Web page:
Act 2. We take Lola and Lincoln to their appointment. As is customary, Lincoln goes first. He’s generally happy to be the guinea pig. After having his teeth counted, he has some x-rays taken of his fingers, his teeth, and his shoes, and hops off the chair to collect his well-done gift from the dentist.

Act 3. Lola’s turn. After her normal warm up period we were expecting a little hesitation, we were not expecting wide eyes and head shaking. We were certainly not expecting frantic kicking, a blatant refusal to sit in the ‘space-rocket’ chair and then a hasty departure into the waiting room. I took it calmly, sat next to her and reiterated what I had said before, that children who don’t go to the dentist can’t eat sugar because sugar is bad for your teeth. Now at this point I was convinced I was on a winning streak, there is just no way Lola would choose to not eat sugar! Lola loves sugar more than life itself. If you ask her how her day was, she will reply with gushingly positive adjectives relating to the treats she received that day. If she had an incredible adventure but no treats, it will receive mediocre reviews. She lives for her food, for sweet food. To understand her decision you have to understand that.
So back to the scene, Lola asks me if she can still have milk, to which I replied with my first flutter of uncertainty with the direction I was heading, yes. She agrees to the terms and signs up for no sugar. I was paralysed. I knew what she was doing even if she didn’t. All she could think about was how much she didn’t want to sit in the dentists chair. All I could think about was how on earth I was going to stick to my guns.

Lesson 1 in parenting: Don’t make a threat unless you intend to follow through with it. This is vital. Any parent can tell you if you don’t follow through you are as good as a movie in a foreign language with no subtitles. They stop hearing you because what you say doesn’t matter. No follow through, no respect.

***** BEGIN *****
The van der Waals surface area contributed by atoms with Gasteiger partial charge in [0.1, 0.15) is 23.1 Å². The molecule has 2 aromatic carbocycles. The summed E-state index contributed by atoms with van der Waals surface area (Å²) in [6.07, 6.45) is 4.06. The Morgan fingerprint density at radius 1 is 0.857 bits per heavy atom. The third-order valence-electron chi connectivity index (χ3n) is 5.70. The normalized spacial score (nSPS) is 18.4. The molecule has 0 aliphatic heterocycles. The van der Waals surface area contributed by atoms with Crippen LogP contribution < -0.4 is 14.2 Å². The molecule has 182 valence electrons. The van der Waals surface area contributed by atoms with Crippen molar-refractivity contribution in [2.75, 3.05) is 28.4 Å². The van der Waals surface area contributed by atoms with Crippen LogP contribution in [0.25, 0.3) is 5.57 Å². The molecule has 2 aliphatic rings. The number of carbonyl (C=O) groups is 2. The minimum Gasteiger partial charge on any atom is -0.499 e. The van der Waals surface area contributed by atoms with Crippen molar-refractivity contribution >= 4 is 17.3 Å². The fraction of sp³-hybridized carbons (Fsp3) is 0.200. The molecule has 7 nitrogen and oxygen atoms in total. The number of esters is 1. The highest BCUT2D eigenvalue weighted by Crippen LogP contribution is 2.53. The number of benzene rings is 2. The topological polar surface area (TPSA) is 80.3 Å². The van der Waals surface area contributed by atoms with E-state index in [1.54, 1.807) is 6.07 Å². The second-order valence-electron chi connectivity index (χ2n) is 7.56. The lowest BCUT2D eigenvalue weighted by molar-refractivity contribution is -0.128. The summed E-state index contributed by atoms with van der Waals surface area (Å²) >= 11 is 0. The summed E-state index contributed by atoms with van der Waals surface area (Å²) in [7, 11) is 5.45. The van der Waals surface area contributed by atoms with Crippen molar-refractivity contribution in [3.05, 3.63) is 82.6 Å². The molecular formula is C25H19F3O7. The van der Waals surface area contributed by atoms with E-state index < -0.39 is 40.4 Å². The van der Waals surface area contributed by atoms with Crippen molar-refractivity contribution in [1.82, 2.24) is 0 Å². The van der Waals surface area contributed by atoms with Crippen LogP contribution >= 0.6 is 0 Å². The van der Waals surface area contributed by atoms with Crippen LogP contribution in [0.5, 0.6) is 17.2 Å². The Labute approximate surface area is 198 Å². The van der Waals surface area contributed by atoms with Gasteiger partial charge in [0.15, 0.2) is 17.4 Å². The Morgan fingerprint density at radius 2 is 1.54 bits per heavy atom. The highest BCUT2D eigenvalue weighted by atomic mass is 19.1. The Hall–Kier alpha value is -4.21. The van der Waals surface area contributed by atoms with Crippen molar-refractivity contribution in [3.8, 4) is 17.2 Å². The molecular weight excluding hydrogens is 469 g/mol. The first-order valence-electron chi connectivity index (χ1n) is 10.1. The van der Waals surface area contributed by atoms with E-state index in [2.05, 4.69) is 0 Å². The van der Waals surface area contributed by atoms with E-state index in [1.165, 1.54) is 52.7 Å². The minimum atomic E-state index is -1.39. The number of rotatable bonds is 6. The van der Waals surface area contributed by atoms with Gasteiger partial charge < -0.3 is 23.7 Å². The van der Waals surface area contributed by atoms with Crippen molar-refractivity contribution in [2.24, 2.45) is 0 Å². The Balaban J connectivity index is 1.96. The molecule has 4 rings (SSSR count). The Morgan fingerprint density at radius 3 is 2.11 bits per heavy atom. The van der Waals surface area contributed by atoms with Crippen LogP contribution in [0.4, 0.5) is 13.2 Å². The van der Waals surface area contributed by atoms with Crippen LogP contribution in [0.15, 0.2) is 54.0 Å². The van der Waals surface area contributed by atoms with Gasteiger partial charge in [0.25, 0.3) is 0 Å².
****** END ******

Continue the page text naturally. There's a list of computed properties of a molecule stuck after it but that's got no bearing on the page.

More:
With this crushing weight of what I had just begun, I hastily made another appointment for her for that Friday, she had 4 days to rethink her decision. I was sure I would win. No way she could keep it up. I was wrong. She started drinking banana ‘milkshakes’ (consisting of frozen banana, milk and cinnamon) and told me they were the most delicious things she had ever eaten. She turned her head when anything sugary was produced and requested dates and raisins as her treat. That was when I knew she was making a point. She hates raisins.

4 days of pig-headedness, of her sullen, joyless face every time her brother ate anything sweet, and still she refused to go. At this point I insisted she tell me when she was prepared to go, cracks were beginning to form in her resolve and I’d be damned if I let that glimmer of hope slip me by. She agreed to go in a week. With the appointment I could get that would take us to exactly 2 weeks after our first attempt. Let me reiterate, it was a long 2 weeks. This path is not for everybody, there were times I simply couldn’t bare her desolate face any longer and had to wrestle myself away from caving. The only thought that kept me going was the knowledge that if I caved, there was absolutely no way I would get her to open her mouth at the dentist. That much I knew. So I soldiered on. No treats, biscuits or ice-lollies. No chutney with her dinner, no sugar or honey with her tea and no juice of any kind.

There was nagging, sulking, complaints of it not being fair, but at no point did she get sneaky and help herself to treats out the pantry. What I realised through these trying 2 weeks, was how incredibly stubborn, but also how extraordinarily proud my 5 year old could be. She would arrive home from school with her baking wrapped up and hand it over for safekeeping. She froze her slices of birthday cake she received at parties and packed her sweets she was given away in the pantry. I hoped that if I let her hoard all of her treats it would eventually be enough of a temptation to get her into the blasted dentists chair so she could then devour it all. My intention was never to wean her off sugar, I don’t need that kind of misery in my life.